Boltzmann firstly formulated the entropy expression in the framework of Statistical Mechanics between 1872 and 1875. This definition of entropy is known as the second law of thermodynamics. However, the debates on whether the second law would be violated continued for a while. For example, in 1867 Maxwell1 had proposed a thought experiment in which the second entropy might be violated. So that the debate that started with Maxwell lasted almost a century2,3,4,5.

To test this law, Maxwell, in his thought experiment, constructs A and B boxes that are completely isolated from each other except the door between them. He suggests that both of these boxes are filled with the same type of gas and both boxes have the same temperature. According to the second law of thermodynamics, there will be no heat flow from A to B or from B to A since both boxes are in thermal equilibrium. Maxwell imagines a clever demon standing by the door and this demon can observe gas molecules on both sides. This clever demon watches all the molecules in boxes A and B. When he sees a molecule coming from box A towards the door at a higher than average speed, he opens the door and allows it to pass into box B. Similarly, it allows molecules to move at a lower than average speed in box B to pass into box A one by one. Thus, with the help of the clever demon’s control, the average velocity of molecules inside box B increases while the average velocity of those in box A decreases. Since the average kinetic energy of the particles will be interpreted as an expression of temperature, at the end of this process, this means that the temperature of box B increases, conversely, the temperature of box A decreases. If this thought experiment is possible, a heat transfer from cold to hot would be possible and this indicates that the second law can be violated.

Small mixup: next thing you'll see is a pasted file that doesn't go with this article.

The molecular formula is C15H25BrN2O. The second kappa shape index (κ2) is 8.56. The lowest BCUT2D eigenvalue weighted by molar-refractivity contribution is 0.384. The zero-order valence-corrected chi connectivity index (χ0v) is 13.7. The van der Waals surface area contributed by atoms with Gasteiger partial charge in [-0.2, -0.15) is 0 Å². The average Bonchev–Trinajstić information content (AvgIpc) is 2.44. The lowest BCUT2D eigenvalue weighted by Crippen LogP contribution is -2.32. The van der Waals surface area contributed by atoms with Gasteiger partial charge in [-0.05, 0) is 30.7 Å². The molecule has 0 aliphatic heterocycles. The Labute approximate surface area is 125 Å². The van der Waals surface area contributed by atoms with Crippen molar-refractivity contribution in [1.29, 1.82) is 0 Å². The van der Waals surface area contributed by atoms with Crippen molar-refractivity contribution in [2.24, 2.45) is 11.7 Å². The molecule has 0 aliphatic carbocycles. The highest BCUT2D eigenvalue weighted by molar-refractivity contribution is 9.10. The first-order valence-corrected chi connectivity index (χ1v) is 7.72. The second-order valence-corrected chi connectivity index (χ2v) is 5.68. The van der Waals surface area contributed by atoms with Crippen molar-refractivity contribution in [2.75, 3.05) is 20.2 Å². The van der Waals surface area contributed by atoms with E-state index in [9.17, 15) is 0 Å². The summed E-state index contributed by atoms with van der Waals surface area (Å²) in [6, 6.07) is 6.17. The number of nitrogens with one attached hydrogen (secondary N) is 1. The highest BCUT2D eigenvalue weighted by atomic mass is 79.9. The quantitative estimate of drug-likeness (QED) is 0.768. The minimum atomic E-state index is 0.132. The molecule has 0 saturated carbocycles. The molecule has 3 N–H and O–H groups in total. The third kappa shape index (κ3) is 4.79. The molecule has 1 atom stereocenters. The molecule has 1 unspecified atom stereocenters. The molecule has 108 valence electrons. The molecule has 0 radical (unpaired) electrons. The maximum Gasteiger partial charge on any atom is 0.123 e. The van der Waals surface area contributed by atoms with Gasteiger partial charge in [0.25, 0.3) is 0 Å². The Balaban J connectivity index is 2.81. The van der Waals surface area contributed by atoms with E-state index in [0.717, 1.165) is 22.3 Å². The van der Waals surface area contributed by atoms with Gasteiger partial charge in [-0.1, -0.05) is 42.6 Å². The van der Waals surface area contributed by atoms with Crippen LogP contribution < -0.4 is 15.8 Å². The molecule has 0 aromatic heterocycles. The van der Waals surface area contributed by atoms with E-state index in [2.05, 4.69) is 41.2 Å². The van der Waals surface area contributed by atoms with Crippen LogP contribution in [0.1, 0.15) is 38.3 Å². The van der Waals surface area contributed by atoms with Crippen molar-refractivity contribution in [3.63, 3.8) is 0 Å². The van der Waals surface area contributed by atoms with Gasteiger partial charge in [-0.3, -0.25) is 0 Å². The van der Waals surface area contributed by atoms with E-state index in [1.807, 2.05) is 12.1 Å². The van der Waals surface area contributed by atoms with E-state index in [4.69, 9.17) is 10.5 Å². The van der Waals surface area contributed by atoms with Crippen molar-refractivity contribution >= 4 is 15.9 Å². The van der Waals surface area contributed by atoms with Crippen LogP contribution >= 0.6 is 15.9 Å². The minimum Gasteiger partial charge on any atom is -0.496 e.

The possible error in this thought experiment was first demonstrated by Szilárd in 19293. According to Szilárd, Maxwell’s demon must generate entropy when observing the velocities of molecules, storing and comparing velocity information, and opening and closing the door. If the entropy produced by the clever demon is not taken into account, the entropy of the system may appear to have decreased. However, considering the entropy that the clever demon generates while doing the work, the total entropy is expected to increase. Szilárd analysed the demon problem of Maxwell by using a classical engine. He considered a closed box with a single particle instead of many particles. In the middle of this box, there is a compartment that will serve as a piston. This compartment divides the box into two parts. According to this setup, the particle can be located in the left or right box. If the particle is in the left box, it can push the piston to the right, and if it is in the right box, it can push the box to the left. Thus, the volume of the box containing the particle expands. Hence, work is obtained from this thermodynamic process. In this thermodynamic process, the system produces \(k_{B}T\) ln 2 amount of work, where \(k_{B}\) is the Boltzmann constant and T is the temperature of the considered system. Thus, Szilárd shows that the second law of thermodynamics is not violated. However, measuring the position of the particle causes a decrease in entropy of magnitude \(k_{B}T \ln 2\).